At least 117 million cases of coronavirus (COVID-19) have been diagnosed worldwide as of Monday evening, March 8, 2021, including at least 2.6 million deaths. Healthcare officials in the United States have reported at least 29.1 million positive COVID-19 cases and at least 525,000 deaths. Source: Johns Hopkins University & Medicine
At least 305 million individual does of COVID-19 vaccine have been administered worldwide as of Monday evening, including more than 90 million in the United States. Source: GitHub
CDC releases first guidance for fully vaccinated people
Individuals who are fully vaccinated against COVID-19 can safely visit with other fully vaccinated people indoors without wearing masks or physical distancing, according to new guidance announced by the Centers for Disease Control & Prevention (CDC).
According to CDC officials, the current guidance will continue to be updated and expanded upon based on the level of community spread of the virus, the proportion of the population that is fully vaccinated, and the rapidly evolving science on COVID-19 vaccines.
“Fully vaccinated” is defined by the CDC as those who are at least two weeks removed from receiving the second dose of the Pfizer-BioNTech or Moderna vaccine, or at least two weeks removed from receiving the Johnson and Johnson/Janssen vaccine.
Other safe activities for fully vaccinated individuals include visiting indoors with unvaccinated people from a single household who are at low risk for severe COVID-19 disease without wearing masks or physical distancing, as well as refraining from quarantine and COVID-19 testing following a known exposure if they remain asymptomatic.
However, fully vaccinated people should also be reminded that they should continue to:
- Take precautions in public, such as wearing a well-fitted mask and physical distancing
- Wear masks, practice physical distancing, and adhere to other prevention measures when visiting with unvaccinated people who are at increased risk for severe COVID-19 disease or who have an unvaccinated household member who is at increased risk for severe COVID-19 disease
- Wear masks, maintain physical distance, and practice other prevention measures when visiting with unvaccinated people from multiple households
- Avoid medium- and large-sized in-person gatherings
- Get tested if experiencing COVID-19 symptoms
- Follow guidance issued by individual employers
- Follow CDC and health department travel requirements and recommendations
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Although the risk that fully vaccinated people could become infected with COVID-19 is low, any fully vaccinated person who experiences symptoms consistent with COVID-19 should isolate themselves from others, be clinically evaluated for COVID-19, and tested for the virus if indicated, officials said.
Fully vaccinated residents of non-healthcare congregate settings, such as correctional and detention facilities, should continue to quarantine for 14 days and be tested for the virus following an exposure to someone with suspected or confirmed COVID-19 because these settings may face high turnover of residents, a higher risk of transmission, and challenges in maintaining recommended physical distancing.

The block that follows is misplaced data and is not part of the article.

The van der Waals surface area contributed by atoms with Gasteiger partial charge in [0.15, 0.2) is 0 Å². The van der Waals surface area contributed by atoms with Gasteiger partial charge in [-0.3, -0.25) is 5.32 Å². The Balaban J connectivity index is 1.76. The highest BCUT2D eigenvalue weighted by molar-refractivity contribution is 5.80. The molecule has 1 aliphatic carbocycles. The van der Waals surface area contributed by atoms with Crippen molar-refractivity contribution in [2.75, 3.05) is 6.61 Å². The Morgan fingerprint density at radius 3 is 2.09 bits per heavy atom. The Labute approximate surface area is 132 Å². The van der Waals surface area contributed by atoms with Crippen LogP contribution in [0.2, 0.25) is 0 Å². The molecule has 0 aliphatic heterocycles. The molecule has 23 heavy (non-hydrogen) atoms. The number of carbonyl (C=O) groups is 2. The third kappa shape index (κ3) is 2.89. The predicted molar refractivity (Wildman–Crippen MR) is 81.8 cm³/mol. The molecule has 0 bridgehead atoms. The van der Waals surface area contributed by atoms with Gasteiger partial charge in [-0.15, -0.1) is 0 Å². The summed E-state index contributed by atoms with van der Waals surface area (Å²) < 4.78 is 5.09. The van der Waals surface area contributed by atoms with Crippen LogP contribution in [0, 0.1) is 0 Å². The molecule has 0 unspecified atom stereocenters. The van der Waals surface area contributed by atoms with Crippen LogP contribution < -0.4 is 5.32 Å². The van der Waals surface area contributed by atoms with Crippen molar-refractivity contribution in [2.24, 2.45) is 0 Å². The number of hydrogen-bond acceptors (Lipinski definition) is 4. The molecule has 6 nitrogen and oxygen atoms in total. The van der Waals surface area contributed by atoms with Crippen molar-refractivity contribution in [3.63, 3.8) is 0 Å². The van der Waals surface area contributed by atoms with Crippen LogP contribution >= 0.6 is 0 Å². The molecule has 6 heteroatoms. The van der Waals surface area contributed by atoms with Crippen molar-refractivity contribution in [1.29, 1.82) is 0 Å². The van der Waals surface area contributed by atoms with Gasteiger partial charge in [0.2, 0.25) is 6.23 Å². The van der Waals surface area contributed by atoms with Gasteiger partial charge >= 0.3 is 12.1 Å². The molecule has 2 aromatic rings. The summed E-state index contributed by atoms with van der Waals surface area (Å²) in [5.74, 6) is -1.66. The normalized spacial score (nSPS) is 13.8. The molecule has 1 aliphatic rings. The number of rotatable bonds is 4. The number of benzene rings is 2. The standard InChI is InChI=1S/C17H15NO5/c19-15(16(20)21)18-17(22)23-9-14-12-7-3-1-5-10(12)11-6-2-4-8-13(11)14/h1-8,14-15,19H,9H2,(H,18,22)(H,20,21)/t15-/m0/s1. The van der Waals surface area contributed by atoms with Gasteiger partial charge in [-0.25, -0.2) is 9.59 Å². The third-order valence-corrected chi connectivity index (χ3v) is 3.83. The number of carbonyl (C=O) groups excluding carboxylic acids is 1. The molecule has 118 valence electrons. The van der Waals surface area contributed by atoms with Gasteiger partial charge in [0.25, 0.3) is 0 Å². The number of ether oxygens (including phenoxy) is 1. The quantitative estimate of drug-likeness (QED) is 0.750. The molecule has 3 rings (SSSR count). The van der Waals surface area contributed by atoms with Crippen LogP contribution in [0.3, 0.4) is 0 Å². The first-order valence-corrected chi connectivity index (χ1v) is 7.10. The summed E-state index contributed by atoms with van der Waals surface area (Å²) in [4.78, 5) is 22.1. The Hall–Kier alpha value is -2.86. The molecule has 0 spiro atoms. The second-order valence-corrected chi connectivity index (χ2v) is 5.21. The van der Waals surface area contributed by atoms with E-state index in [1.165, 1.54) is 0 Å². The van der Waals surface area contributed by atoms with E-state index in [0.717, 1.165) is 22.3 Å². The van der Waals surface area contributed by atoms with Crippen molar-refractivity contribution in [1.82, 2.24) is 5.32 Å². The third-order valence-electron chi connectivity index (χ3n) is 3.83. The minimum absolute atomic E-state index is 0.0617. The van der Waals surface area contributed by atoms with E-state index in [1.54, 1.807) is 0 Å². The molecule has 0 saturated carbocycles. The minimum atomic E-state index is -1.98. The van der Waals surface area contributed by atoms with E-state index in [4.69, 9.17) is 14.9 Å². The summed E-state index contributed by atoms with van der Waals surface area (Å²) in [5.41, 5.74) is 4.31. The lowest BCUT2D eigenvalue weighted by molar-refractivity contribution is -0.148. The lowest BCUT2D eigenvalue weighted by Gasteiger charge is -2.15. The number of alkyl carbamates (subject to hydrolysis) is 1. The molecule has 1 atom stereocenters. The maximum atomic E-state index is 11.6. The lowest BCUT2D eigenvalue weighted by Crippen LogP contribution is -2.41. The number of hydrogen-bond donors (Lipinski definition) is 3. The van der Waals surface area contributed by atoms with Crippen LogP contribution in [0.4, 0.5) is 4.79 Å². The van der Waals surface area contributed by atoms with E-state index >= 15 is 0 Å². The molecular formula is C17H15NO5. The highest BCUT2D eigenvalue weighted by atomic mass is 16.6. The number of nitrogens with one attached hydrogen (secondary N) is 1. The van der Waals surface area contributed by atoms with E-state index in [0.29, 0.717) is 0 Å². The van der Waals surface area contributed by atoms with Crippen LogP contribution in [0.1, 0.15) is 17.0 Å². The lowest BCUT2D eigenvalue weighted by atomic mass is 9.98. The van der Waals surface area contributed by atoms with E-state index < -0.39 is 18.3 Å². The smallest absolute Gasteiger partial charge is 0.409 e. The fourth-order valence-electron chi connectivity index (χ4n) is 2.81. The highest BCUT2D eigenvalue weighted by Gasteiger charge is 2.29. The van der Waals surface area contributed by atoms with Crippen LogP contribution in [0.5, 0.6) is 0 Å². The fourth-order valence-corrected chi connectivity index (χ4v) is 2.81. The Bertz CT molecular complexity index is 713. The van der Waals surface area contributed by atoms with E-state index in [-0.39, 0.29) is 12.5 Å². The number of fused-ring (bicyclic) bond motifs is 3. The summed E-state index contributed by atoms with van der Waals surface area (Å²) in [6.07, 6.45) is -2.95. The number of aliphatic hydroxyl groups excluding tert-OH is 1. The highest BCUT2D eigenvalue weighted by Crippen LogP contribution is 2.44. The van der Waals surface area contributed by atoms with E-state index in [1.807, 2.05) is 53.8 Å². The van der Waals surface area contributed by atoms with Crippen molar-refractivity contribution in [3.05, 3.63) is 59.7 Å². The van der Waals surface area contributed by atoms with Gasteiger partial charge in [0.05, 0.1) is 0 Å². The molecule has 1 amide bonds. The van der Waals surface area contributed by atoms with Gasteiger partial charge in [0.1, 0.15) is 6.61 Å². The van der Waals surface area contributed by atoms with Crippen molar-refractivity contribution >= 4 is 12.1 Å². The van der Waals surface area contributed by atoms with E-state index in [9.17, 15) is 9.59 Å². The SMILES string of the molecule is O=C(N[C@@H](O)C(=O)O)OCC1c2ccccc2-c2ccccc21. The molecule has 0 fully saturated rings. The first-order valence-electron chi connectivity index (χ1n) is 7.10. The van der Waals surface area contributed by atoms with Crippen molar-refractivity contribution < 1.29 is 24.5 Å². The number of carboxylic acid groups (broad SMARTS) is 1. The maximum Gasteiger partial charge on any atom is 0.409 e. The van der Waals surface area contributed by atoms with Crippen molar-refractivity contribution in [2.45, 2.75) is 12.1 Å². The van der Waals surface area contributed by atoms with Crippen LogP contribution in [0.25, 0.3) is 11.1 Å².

Fully vaccinated employees of non-healthcare congregate settings and other high-density workplaces, such as manufacturing plants, with no COVID-like symptoms do not need to quarantine following an exposure; however, testing following an exposure and through routine workplace screening programs, if present, is still recommended, according to the CDC.
LGBT and minority populations more reluctant to be vaccinated
Although research shows that sexual and gender minorities, and especially people of color, are more likely to be infected with the coronavirus and have underlying conditions that could increase the potential for severe illness, these populations are reportedly also more likely to turn down vaccination.
According to a recent report by the New York Times, due to trust issues regarding the healthcare system, members of these patient cohorts are less likely to have “a healthcare provider with whom they feel comfortable sharing their concerns.” The article cites research that claims lesbian, gay, bisexual, and transgender (LGBT) individuals and people of color were twice as likely as white non-LGBT individuals to test positive for COVID-19.
Those quoted in the article discussed what they see as racial bias that is still found in healthcare and general discrimination experienced by sexual and gender minorities. Other concerns reportedly include fears among those who have received silicone injections or hormone replacement therapy, due to concerns about potential side effects. A lack of data about the LGBT population is also cited as a concern.
Fewer people being tested for COVID-19
A steep drop in the average number of tests being given across the United States has health officials worried that not everyone who is sick is willing to find out. According to a recent report by the Washington Post, the number of daily tests has decreased by 33.6% since January, citing the Covid Tracking Project.
While some of the drop off can be associated with a fewer number of cases and the overall improvement of the pandemic throughout the country, there is belief that people who are experiencing symptoms are choosing to not get tested because it is considered to be time-consuming and/or because people do not want to quarantine following a positive test.
The country’s rolling daily average of tests conducted peaked on January 15 at approximately 2,270,000 tests, the report states. The daily average has dipped as low as 1,290,000 on February 21. Storms that caused many people to lose power and water in Texas, Mississippi, and Louisiana are also being blamed for the disrupted testing in these states.
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